VOICE OVER IP (VoIP), chat and video conferencing outfit Skype has been talking up its future with the social networking web site Facebook.
Skype's recent acquisition by Microsoft puts it in the box seats to work with Facebook, allowing both firms to push VoIP services to Facebook's social network. Microsoft, which was an early investor in Facebook, doesn't view the social network as a threat and has worked with it in the past, especially with its search engine Bing.
However Facebook could be a big help to Microsoft as it tries to claw back some of the $8.5bn it forked over for a company that turns over a negligible profit. Forbes reports that not only will Skype appear on Microsoft's Windows Phone 7 operating system but that Skype VP Neil Stevens wants Skype to be a service, not an application.
In order to make that dream come true ever tighter integration with other applications, and in particular Facebook, is on the agenda. As The INQUIRER reported last year, a VoIP service is the logical next step for Facebook, which needs to enrich its 'social graph' with more real time data. Having Skype provide a service to do just that will be beneficial for all concerned, except perhaps with regard to the privacy of Facebook users.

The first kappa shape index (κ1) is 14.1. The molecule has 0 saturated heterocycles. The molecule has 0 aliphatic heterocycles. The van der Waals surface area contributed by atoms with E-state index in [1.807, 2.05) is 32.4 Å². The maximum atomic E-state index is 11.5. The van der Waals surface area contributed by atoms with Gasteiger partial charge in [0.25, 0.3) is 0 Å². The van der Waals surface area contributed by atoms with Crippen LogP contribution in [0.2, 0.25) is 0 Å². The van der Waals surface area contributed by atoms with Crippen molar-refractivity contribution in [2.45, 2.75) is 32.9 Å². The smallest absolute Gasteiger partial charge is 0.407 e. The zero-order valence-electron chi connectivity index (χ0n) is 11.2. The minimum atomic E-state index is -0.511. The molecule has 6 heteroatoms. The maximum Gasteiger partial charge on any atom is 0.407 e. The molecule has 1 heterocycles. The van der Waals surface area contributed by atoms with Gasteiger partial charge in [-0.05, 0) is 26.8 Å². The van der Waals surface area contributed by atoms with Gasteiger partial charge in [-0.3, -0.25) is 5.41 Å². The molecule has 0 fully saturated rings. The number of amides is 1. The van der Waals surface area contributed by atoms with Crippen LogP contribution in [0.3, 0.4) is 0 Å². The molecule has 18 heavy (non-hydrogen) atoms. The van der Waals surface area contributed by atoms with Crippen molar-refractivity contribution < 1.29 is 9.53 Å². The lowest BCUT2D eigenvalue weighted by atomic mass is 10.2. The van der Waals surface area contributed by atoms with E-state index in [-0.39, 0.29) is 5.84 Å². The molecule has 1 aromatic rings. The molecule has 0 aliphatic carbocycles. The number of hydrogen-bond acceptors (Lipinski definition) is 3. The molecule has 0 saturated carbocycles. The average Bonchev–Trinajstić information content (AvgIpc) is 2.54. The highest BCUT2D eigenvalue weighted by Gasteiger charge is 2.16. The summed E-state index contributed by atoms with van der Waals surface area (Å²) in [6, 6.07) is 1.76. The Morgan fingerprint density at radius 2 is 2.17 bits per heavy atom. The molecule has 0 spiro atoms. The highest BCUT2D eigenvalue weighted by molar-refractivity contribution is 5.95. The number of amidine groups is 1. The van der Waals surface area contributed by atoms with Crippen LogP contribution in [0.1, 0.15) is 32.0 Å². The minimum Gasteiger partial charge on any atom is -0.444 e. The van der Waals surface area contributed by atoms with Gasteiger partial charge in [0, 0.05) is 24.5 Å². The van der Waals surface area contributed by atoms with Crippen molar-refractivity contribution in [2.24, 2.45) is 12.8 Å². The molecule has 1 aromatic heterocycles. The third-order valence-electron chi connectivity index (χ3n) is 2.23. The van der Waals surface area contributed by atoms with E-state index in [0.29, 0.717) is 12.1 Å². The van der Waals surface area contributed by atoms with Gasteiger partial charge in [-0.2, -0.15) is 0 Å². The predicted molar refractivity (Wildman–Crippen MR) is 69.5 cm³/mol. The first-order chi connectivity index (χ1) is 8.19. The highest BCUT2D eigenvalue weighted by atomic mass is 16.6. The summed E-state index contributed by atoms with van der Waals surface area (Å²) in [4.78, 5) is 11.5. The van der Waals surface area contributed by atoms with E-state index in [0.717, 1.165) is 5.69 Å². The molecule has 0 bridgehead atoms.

Stevens told Forbes that Skype's agreement with Facebook is not a "one-time, one-product" deal, adding, "We have a plan to build out a number of products with Facebook... we'll be Facebook's key partner for communications."
Facebook recently launched a video chat service that uses Skype, and Stevens said that most of the bugs have been ironed out and it will be rolled out to more users over the next few weeks. After it has rolled out that service Facebook will start to offer outbound calling to phones, requiring users to pay with Skype credits, though it is expected that Facebook will get a cut of charges for all call minutes from its users too.
Due to the popularity of Facebook, this might be the only chance Skype and its new parent, Microsoft, have of making money. History has shown that even though Skype is immensely popular, as a standalone application its revenue generation possibilities are relatively limited. Perhaps tagging onto Facebook's popularity will help Microsoft turn its fortunes around. µ